I’ve been working as an innovation consultant for close to a decade, helping clients create new products and services. When CEOs are surveyed about what’s important to them, innovation is always a top priority, yet few firms seem very innovative. The National Science Foundation published a research paper in 2008 demonstrating how little innovation is actually accomplished. It found that over three years, only 20 percent of manufacturing firms and 8 percent of services firms created products and services that were “innovative.” There’s a gap between what executives want and what businesses produce where innovation is concerned. The reason for this gap became clear to me about two years ago when I was leading a project with a credit card company. Our team had generated several compelling ideas, and we were reviewing them with a senior vice president. He agreed the ideas were valuable and disruptive, and then said, “But the BAU won’t let you do these.” Having been a consultant most of my working life, I thought I knew all the acronyms, but BAU was new to me. “BAU?” I said. “Business as usual,” he replied. Using shorthand, he was telling me the formal and informal processes, perspectives, methods, frameworks and other explicit and implicit agreements that form the operating model for his company would block innovation. That simple point was actually fairly profound. I realized that most businesses have built very effective, very efficient operating models that assure consistency, repeatability and short term profitability. These efficient, effective models, which he called “business as usual”, are strangling innovation efforts.
This raises an interesting question: How can an organization that’s structured to produce consistent, reliable, efficient results also embrace innovation, which is uncertain, unpredictable, disruptive and inefficient? Can a firm be simultaneously efficient and innovative? I think they must. In my experience, innovation is important for almost any firm, because the pace of change is increasing, global trade is increasing, customers’ expectations of new products and services is growing, and the cost of entry into many markets has fallen. These factors contribute to much faster product obsolescence. As products and services become commoditized and product life cycles shorten, innovation must accelerate. But innovation conflicts with all of the investments in efficiency and effectiveness, and threatens to distract the firm from short term obligations. How does a firm that has invested in building an efficient, effective operating model shift gears to incorporate more innovation? Innovation threatens to disrupt the operating model by introducing new and risky concepts, uncertain goals and outcomes. Further, it distracts limited resources from the work a company knows best. It’s this dichotomy that reminds me of the value of my education at the University of Virginia. While I was nominally an engineer, I spent practically as much time in the College and in the McIntire School, receiving a very broad education that shaped my thinking. I’d like to think that the engineering school taught me how to solve challenging, technical problems, while the College and the McIntire experience broadened and enriched my perspectives. It’s this “both/and” aspect of the Virginia education that is so desperately needed in many organizations. Managers are constantly confronted with difficult decisions that seem mutually exclusive. Broader, systems-based thinkers are needed to address those challenges.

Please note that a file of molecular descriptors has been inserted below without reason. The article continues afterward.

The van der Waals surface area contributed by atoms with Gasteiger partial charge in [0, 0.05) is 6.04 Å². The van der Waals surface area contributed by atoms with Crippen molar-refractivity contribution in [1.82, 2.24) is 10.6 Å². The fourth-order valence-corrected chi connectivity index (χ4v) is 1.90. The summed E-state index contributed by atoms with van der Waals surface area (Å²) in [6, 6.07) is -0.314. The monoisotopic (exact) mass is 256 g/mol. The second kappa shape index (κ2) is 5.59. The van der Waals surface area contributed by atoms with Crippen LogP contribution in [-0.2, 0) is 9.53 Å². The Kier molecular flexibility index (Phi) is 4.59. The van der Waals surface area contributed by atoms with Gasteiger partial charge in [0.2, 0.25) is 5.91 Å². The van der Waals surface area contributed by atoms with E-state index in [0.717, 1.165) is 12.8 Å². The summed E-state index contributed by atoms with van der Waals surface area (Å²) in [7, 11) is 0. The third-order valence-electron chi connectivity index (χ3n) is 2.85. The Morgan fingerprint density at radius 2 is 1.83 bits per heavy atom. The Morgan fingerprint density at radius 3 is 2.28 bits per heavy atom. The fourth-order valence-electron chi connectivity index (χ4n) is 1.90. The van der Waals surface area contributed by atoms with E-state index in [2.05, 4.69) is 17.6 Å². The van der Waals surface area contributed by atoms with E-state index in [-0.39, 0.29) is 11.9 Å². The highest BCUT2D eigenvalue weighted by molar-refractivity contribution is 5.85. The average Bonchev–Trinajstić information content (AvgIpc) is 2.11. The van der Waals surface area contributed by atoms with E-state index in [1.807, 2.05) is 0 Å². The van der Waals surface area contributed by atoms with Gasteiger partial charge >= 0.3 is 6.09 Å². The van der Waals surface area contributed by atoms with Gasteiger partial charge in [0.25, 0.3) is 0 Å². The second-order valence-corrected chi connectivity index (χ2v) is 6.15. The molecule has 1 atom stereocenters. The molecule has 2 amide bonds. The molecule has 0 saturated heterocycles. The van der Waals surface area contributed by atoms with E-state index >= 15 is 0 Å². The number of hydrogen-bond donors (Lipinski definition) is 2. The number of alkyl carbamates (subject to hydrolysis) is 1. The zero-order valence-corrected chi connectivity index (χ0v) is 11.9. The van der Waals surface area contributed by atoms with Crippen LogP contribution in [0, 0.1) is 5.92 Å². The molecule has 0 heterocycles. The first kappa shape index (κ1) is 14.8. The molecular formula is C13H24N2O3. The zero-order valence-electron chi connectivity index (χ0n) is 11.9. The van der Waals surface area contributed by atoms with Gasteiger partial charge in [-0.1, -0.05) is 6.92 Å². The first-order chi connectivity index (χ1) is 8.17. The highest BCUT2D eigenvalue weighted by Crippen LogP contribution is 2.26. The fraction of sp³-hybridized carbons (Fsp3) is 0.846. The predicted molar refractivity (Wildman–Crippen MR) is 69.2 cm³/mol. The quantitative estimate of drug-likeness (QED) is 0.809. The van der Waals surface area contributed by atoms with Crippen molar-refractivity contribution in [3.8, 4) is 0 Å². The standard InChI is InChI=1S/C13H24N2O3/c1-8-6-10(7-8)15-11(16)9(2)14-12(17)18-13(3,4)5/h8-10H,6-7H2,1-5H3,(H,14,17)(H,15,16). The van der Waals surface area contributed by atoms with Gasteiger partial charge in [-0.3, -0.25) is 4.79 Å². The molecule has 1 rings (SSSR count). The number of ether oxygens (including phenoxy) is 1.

In the research for my book, Relentless Innovation, I found that leading innovators—specifically 3M, Google, Apple, Gore, P&G—balance efficiency and innovation. These firms are innovation leaders, but they are also as efficient as their close competitors in terms of their use of inputs and resources. They demonstrate it is possible to simultaneously create and commercialize interesting valuable new products and services while sustaining an efficient, effective framework for profitability. What’s more, these companies have sustained innovation for decades. Many firms innovate occasionally or sporadically based on customer needs or market threats, but 3M, Google, Apple and others I’ve mentioned have been consistently creating interesting products and services for years, using a framework we call “innovation business as usual.” These firms incorporate in their processes, decision making frameworks and in their corporate culture the concept that innovation is an everyday occurrence that is expected, rather than a disruption to be feared. Clearly, creating an “innovation business as usual” perspective means changing how a firm makes decisions, what it emphasizes, how it evaluates ideas and projects. This means that the most important role to adjust is that of the middle manager. In most businesses, middle managers are the efficiency experts, striving to obtain the best outputs from limited inputs and achieve quarterly financial results. As management tools like Lean, Six Sigma, outsourcing and right-sizing have honed the operating models, middle managers have become experts at doing more with fewer resources and less funding. But a firm cannot shrink its way to growth and differentiation. There’s little question that innovation will drive far more growth and differentiation, and that innovation is rapidly becoming a core competence rather than a nice one to have. Innovative firms recognize that their operating models must shift from an overwhelming focus on efficiency to a model balanced between efficiency and innovation.